The archer’s stiff muscles are beginning to shiver a bit as his warm breath circles slowly in the frosty still November air. The warming sunlight is just beginning to filter through to the forest floor, and soften the hard-frosted leaves of the previous night. While beginning to daydream about hot coffee and fresh eggs back home, he is snapped back to reality by the quick paced crunching of an approaching doe. In a stroke of good fortune, the doe moves straight into a clear shooting lane just 12 yards away and stops to look back over her shoulder. Through years of conditioning, the bowhunter knows this is the time to draw and shoot. Without conscious thought, the concentrating gaze at a tuft of fur behind the shoulder is shattered by the deer’s explosive jump as it crashes through the brush. Then silence. The well-placed arrow has quickly done its job. Soon, the successful hunter’s friends arrive to congratulate him and assist with photos of his trophy. During the field dressing process the hunter pauses to look up to his friends and sheepishly asks, “Does anyone want the heart?”

This lucky archer is smiling because he knows that sautéed heart is delicious!

Perhaps a better title for this might have been, “Heart Savor,” because I have come to know the heart as an often-discarded little known delicacy. Like many, when I started hunting, saving anything inside the body cavity was not even a brief consideration. I had heard from my father and the other old timers that heart, liver, and even kidneys were often consumed. Knowing a little too much biology, I shied away from the two filtering and metabolic organs. The heart on the other hand, I could justify to myself as it is by definition, a muscle. It’s tasty, delicious meat if prepared properly. One day I decided to try it, and I have since never left another in the leaves for the foxes. I have cooked and eaten whitetail deer, sika deer, elk, and bear heart and all of them were tasty treats.

A zip lock sandwich baggie is usually large enough to hold a deer heart, so before field dressing I usually empty out my toilet paper carrying baggie and reserve it for the heart. Simply slit open the pericardial sack surrounding the heart and slip it out. Sometimes the heart feels soft or mushy when fresh, then as it cools off it will firm right up. Cut the main arteries releasing it from lungs while dropping it into the baggie. Stash that in your cargo pocket or pack. Sometimes in the summer when traveling light I will just wedge the baggie inside the unsplit pelvis cavity, but be careful it does not dislodge on the drag out. I once had to walk back a mile to get the heart left back on the trail out. That’s right, it is worth it!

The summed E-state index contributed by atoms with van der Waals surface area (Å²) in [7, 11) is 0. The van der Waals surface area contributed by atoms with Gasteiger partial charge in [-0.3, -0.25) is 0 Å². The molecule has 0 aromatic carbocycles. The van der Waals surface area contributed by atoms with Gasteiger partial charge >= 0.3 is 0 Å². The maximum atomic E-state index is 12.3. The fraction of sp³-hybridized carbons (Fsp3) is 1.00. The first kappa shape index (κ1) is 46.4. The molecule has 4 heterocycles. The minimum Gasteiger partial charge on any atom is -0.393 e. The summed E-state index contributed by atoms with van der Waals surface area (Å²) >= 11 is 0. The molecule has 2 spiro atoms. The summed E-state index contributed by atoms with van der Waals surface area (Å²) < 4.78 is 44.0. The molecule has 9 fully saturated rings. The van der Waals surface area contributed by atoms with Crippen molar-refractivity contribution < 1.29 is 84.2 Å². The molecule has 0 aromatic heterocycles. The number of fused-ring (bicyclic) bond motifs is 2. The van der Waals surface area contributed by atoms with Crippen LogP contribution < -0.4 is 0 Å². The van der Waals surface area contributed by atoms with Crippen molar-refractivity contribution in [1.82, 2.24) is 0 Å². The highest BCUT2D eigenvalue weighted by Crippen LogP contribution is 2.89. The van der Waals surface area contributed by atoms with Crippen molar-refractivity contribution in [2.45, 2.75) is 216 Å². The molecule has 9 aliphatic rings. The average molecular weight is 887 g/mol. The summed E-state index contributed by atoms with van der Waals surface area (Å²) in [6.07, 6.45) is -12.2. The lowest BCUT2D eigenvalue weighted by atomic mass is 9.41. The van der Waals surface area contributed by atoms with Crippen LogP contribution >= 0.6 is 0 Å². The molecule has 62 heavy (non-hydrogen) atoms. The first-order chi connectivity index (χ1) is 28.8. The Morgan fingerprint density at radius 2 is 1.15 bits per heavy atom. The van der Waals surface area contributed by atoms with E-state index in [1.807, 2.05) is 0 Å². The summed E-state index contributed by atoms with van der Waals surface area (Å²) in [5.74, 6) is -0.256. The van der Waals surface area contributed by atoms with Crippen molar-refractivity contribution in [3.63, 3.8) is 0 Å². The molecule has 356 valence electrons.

Back at home, start processing the heart by removing as much of the artery and fat as possible from the outside. Cut the heart open lengthwise and remove any clots in the chambers. Cut those two pieces lengthwise again and do the same to those pieces. Now, take a sharp fillet knife and shave off the valves and all the stringy connective tissue associated with those valves. Finish cutting the remaining pieces into bite sized morsels and place into a bowl or pan with salt water to soak. Soaking helps to remove more of the blood from the meat and reduces the iron taste. After at least an hour, I’ll prepare to cook the meat.

Victory Breakfast Skillet


  • 4 tablespoons of butter (or 5 slices worth of bacon grease)
  • 1 small sweet onion
  • ¼ tsp pepper
  • ¼ tsp salt (more for soaking)
  • 1/8 tsp garlic powder or steak seasoning
  • 4-6 large eggs

My favorite method of cooking the heart is a breakfast skillet I call “Victory Breakfast.” Usually a couple of us will be halfway done butchering the deer in my garage, and starting to get hungry from the morning work. I’ll slip away and rinse the heart meat with cold water and pat it dry with paper towels. Thinly slice some sweet onion and begin to caramelize those in a cast iron frying pan with about half a stick of butter (or freshly rendered bacon grease) on low – medium heat. Once the onion is soft, remove the onion to a bowl for later and increase the heat to medium – high while adding more butter if necessary. Coat the heart pieces in copious amounts of salt and pepper, maybe a little garlic powder or Montreal steak seasoning, and drop them into the pan to quick fry. Stir them as they brown well on each side. While they are cooking, crack 4 to 6 fresh large eggs in a bowl and scramble. When the heart is almost done, mix in the egg and onion back into the pan. Stir well until the egg is cooked through. Sometimes when I have more time, I’ll add home-fried potatoes to the mix also.

I’ll split this into bowls for the hungry archers and signal break time. Yum, Victory Breakfast!